By Chris King •
Updated: 28 Sep 2023 • 20:32
Image of mopeds parked in Malaga.
Credit: Brendan Howard/Shutterstock.com
PARKING spaces reserved for motorbikes are becoming more frequent in Spanish towns and cities.
In cities that suffer from dense traffic, a motorbike is obviously a quicker solution for anybody wishing to reach their destination quicker and with less stress.
Sometimes there spaces allocated to motorbikes are vacant but that does not mean that a motorist who is struggling to find a parking place can put their vehicle there.
Owners of these two-wheeled vehicles have often encountered this situation where they arrive at the area designated for them only to find several spaces occupied by a car.
There is of course a traffic law that covers this instance so motorists should be aware that they are not supposed to use those spaces, even if there are no bikes parked there at the time.
Any driver who parks their vehicle in a space authorised only for motorbikes can receive a fine of up to €200. The amount will depend on the municipal ordinance of the town where the offence is committed.
Although it is possible that the vehicle ends up being taken by a grua to the municipal depot, the motorist will not have any points deducted from their licence.
Preferably, these two or three-wheeled vehicles should always be parked in the areas reserved for them. However, if there are no such allocated spaces, or if all the spaces are full, then it is sometimes possible to park them on the pavement.
Regulations relating to this vary, depending on the town or city in question. For example, in Madrid, this action is only allowed when there is no space on the areas specifically reserved for motorcycles.
It is only allowed when the pavement is a minimum of 4 metres wide, which subsequently leaves a three-metre right-of-way for pedestrians to pass safely. In the city of Zaragoza, they specify that bikes can only park in a line parallel to the curb.
The General Directorate of Traffic (DGT) is very concise with the fine for parking in places reserved for cyclists. It is established within Article 76 of the Traffic Law, which prohibits: ‘Stopping or parking in the bus lane, in bicycle lanes or paths, on curves, changes in grade, etc, or in which circulation is seriously impeded or constitutes a risk for pedestrians’.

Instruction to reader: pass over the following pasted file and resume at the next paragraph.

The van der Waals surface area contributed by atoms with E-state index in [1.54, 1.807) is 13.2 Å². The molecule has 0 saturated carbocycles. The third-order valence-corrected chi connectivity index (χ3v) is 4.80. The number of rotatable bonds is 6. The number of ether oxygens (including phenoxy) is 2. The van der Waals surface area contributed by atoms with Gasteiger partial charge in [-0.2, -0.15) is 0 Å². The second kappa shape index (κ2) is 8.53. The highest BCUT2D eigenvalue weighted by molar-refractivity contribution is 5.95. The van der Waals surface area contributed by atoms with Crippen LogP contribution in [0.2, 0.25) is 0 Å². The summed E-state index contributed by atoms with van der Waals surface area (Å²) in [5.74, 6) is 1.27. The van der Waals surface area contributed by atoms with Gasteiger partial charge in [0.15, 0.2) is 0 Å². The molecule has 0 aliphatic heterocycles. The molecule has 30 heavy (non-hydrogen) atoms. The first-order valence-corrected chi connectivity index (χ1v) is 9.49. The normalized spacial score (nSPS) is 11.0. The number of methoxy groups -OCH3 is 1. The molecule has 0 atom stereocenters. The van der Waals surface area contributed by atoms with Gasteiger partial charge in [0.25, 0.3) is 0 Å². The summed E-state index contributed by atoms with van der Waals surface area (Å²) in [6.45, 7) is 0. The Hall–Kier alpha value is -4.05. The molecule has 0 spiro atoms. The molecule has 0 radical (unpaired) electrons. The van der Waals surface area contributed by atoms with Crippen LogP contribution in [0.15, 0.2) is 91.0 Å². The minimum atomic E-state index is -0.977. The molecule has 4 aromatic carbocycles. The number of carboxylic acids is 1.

In such instances, a fine of €200 can be received. The DGT also points out that pedestrians should not walk on these bike lanes, although it does not indicate a specific penalty, according to 20minutos.es.
Thank you for taking the time to read this article. Do remember to come back and check The Euro Weekly News website for all your up-to-date local and international news stories and remember, you can also follow us on Facebook and Instagram.
Share this story
Subscribe to our Euro Weekly News alerts to get the latest stories into your inbox!
By signing up, you will create a Euro Weekly News account if you don't already have one. Review our
Originally from Wales, Chris spent years on the Costa del Sol before moving to the Algarve where he is a web reporter for The Euro Weekly News covering international and Spanish national news.
Got a news story you want to share? Then get in touch at firstname.lastname@example.org
Download our media pack in either English or Spanish.